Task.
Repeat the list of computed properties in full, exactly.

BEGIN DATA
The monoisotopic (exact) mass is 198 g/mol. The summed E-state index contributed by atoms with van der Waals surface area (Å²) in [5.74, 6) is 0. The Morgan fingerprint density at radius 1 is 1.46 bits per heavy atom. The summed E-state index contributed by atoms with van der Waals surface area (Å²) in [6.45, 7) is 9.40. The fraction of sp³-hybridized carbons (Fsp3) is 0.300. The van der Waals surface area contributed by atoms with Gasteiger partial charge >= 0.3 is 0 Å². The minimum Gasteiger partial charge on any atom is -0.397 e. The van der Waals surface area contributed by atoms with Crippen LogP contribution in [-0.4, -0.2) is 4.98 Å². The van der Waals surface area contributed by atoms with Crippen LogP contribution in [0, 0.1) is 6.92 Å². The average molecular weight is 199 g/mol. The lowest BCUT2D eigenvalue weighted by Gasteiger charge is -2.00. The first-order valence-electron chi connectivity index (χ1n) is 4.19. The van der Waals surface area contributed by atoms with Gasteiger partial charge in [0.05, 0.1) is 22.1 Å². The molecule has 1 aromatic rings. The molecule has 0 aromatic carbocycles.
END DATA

The monoisotopic (exact) mass is 198 g/mol. The summed E-state index contributed by atoms with van der Waals surface area (Å²) in [5.74, 6) is 0. The Morgan fingerprint density at radius 1 is 1.46 bits per heavy atom. The summed E-state index contributed by atoms with van der Waals surface area (Å²) in [6.45, 7) is 9.40. The fraction of sp³-hybridized carbons (Fsp3) is 0.300. The van der Waals surface area contributed by atoms with Gasteiger partial charge >= 0.3 is 0 Å². The minimum Gasteiger partial charge on any atom is -0.397 e. The van der Waals surface area contributed by atoms with Crippen LogP contribution in [-0.4, -0.2) is 4.98 Å². The van der Waals surface area contributed by atoms with Crippen LogP contribution in [0, 0.1) is 6.92 Å². The average molecular weight is 199 g/mol. The lowest BCUT2D eigenvalue weighted by Gasteiger charge is -2.00. The first-order valence-electron chi connectivity index (χ1n) is 4.19. The van der Waals surface area contributed by atoms with Gasteiger partial charge in [0.05, 0.1) is 22.1 Å². The molecule has 1 aromatic rings. The molecule has 0 aromatic carbocycles.